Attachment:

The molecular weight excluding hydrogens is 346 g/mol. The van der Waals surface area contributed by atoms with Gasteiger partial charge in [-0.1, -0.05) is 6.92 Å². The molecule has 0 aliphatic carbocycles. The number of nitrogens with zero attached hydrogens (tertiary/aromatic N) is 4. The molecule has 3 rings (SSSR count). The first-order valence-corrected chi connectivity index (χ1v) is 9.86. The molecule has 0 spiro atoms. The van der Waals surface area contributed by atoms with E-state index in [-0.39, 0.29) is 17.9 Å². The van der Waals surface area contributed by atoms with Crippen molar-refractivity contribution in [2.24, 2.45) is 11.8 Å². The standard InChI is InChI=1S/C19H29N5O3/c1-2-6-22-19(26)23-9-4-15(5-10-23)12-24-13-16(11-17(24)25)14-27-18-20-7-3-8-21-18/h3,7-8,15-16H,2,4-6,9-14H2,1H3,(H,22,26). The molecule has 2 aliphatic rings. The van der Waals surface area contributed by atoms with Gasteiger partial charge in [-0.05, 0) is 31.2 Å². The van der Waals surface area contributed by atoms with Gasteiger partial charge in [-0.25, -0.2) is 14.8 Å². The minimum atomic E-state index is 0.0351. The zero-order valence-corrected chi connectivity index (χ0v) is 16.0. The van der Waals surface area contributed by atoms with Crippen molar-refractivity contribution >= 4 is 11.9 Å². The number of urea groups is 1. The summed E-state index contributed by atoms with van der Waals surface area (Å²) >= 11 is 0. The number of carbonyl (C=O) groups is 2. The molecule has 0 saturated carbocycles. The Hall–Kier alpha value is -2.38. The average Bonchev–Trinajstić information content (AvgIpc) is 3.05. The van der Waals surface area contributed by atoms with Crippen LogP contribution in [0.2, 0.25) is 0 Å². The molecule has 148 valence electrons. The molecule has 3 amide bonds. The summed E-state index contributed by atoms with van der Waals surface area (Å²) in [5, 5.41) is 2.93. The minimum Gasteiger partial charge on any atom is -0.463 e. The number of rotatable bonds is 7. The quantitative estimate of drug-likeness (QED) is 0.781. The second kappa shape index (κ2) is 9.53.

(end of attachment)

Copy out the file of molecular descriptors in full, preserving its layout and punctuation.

The molecular weight excluding hydrogens is 346 g/mol. The van der Waals surface area contributed by atoms with Gasteiger partial charge in [-0.1, -0.05) is 6.92 Å². The molecule has 0 aliphatic carbocycles. The number of nitrogens with zero attached hydrogens (tertiary/aromatic N) is 4. The molecule has 3 rings (SSSR count). The first-order valence-corrected chi connectivity index (χ1v) is 9.86. The molecule has 0 spiro atoms. The van der Waals surface area contributed by atoms with E-state index in [-0.39, 0.29) is 17.9 Å². The van der Waals surface area contributed by atoms with Crippen molar-refractivity contribution in [2.24, 2.45) is 11.8 Å². The standard InChI is InChI=1S/C19H29N5O3/c1-2-6-22-19(26)23-9-4-15(5-10-23)12-24-13-16(11-17(24)25)14-27-18-20-7-3-8-21-18/h3,7-8,15-16H,2,4-6,9-14H2,1H3,(H,22,26). The molecule has 2 aliphatic rings. The van der Waals surface area contributed by atoms with Gasteiger partial charge in [-0.05, 0) is 31.2 Å². The van der Waals surface area contributed by atoms with Gasteiger partial charge in [-0.25, -0.2) is 14.8 Å². The minimum atomic E-state index is 0.0351. The zero-order valence-corrected chi connectivity index (χ0v) is 16.0. The van der Waals surface area contributed by atoms with Crippen molar-refractivity contribution >= 4 is 11.9 Å². The number of urea groups is 1. The summed E-state index contributed by atoms with van der Waals surface area (Å²) >= 11 is 0. The number of carbonyl (C=O) groups is 2. The molecule has 0 saturated carbocycles. The Hall–Kier alpha value is -2.38. The average Bonchev–Trinajstić information content (AvgIpc) is 3.05. The van der Waals surface area contributed by atoms with Crippen LogP contribution in [0.2, 0.25) is 0 Å². The molecule has 148 valence electrons. The molecule has 3 amide bonds. The summed E-state index contributed by atoms with van der Waals surface area (Å²) in [5, 5.41) is 2.93. The minimum Gasteiger partial charge on any atom is -0.463 e. The number of rotatable bonds is 7. The quantitative estimate of drug-likeness (QED) is 0.781. The second kappa shape index (κ2) is 9.53.